Arizona Workplace Law Guide for Employers

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Arizona Workplace Law Guide for Employers

Arizona employers must operate under both the state and federal laws that govern a company’s relationship with its employees. These include:

At-Will Employment – In Arizona, employees work “at will”, which means their employment can be terminated for any legal reason. However, those with employment contracts are not considered “at will” employees, and can only be dismissed for reasons outlined in the contract.

Discrimination/Wrongful Termination – Employers are not allowed to discriminate against or terminate employees because of age, race, sex, religion, national origin, pregnancy or disability.

Workplace Safety – although Arizona repealed the state’s Occupational Safety and Health Act in 2000, employers still have to provide a work environment that is free of known hazards that could result in serious injury or death.

Workplace Injury – in Arizona, injured employees receive automatic compensation benefits for on-the-job injuries, which are considered to be the exclusive remedy against the employer, even in the event of employer negligence.

There are many other Arizona employment-related regulations that employers need to follow, including those governing pre- and post-employment behavior.

Employers must also be aware of the difference between an employee and an independent contractor. The IRS has stepped up its enforcement action against business owners that misclassify employees as independent contractors, so it is imperative that you know the difference when it comes to your hiring practices.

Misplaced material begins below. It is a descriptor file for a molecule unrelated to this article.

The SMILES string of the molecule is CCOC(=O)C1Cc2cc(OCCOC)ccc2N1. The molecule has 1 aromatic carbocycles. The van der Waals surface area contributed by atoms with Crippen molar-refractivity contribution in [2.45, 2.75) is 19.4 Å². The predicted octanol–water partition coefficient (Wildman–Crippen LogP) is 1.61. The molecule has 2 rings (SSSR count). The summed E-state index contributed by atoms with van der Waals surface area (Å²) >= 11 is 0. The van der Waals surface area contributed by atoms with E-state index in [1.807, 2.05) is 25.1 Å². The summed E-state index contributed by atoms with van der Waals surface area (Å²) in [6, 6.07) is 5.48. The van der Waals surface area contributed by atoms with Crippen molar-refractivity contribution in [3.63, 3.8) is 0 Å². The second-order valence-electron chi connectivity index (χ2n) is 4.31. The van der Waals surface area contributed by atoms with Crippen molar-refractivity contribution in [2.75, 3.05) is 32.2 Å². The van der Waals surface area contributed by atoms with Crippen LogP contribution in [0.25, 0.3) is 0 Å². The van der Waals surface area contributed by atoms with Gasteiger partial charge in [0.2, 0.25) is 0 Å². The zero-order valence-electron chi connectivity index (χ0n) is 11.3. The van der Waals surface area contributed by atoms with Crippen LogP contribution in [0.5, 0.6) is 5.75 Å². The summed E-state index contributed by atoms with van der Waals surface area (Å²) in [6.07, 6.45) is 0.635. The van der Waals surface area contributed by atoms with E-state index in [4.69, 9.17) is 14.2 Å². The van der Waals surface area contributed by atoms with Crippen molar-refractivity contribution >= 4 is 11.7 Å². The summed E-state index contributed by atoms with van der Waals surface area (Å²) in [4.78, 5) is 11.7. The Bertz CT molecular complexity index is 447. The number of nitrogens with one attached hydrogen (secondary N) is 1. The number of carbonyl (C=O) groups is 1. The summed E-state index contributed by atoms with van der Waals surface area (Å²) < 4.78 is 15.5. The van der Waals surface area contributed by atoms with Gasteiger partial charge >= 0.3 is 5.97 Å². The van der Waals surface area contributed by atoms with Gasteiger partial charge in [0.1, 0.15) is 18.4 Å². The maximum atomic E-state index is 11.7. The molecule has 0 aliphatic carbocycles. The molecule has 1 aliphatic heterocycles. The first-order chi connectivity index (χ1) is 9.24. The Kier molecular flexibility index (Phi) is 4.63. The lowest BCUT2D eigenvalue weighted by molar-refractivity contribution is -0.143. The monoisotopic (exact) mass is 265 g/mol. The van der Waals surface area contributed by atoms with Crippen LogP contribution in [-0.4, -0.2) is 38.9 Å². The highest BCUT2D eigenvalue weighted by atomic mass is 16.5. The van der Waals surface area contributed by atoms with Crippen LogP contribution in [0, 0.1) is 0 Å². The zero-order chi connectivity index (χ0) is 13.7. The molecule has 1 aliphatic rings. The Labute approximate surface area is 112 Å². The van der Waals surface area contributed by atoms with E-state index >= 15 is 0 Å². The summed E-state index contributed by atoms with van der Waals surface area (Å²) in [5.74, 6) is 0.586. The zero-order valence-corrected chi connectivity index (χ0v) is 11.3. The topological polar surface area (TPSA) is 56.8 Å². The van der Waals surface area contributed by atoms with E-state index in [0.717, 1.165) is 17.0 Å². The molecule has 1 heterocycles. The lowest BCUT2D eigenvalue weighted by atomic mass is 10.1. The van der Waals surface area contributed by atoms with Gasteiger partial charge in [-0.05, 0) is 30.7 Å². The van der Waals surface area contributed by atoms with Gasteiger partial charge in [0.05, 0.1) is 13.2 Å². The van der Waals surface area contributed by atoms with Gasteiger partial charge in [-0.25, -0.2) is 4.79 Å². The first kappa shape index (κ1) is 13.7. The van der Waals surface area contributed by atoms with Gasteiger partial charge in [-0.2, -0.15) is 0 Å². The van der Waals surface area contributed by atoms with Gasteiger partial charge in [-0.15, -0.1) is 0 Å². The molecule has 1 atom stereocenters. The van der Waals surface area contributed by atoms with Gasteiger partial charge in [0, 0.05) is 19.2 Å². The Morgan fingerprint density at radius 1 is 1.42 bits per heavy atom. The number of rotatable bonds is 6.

In general, the IRS uses these three characteristics in determining employment status:

  • Control of behavior – whether a business directs or has control over how the work is done, either through providing instruction, training or by other means of controlling how a person performs work.
  • Financial control – whether a business directs or has control over the financial and business aspects of a worker’s job.
  • Type of relationship – the perception both the employer and the worker have of the working relationship.

A worker is likely to be classified as an employee if he or she:

  • Has specific duties that are dictated by the employer
  • Is doing work that the employer controls
  • Has received training from the employer for the work being performed
  • Only works for one organization

A worker is likely to be considered an independent contractor if he or she:

  • Uses a separate business name
  • Sends out invoices for his or her work
  • Owns the equipment used in performing the work
  • Sets his or her own work hours
  • Keeps separate financial accounts and business records
  • Has employees
  • Performs temporary work
  • Executes a written contract for the work

Employers can incur significant fines for misclassifying workers, and if the misclassification is found to be willful, the IRS can assess even harsher penalties.

Employment law can be complex. Skilled representation is necessary. Williams Commercial Law Group, L.L.P., is a law firm with decades of experience in commercial litigation, including employee lawsuits, IP infringement, business divorce, aviation, and high stakes litigation. Contact us at (602) 256-9400 and schedule a time to meet with us today.

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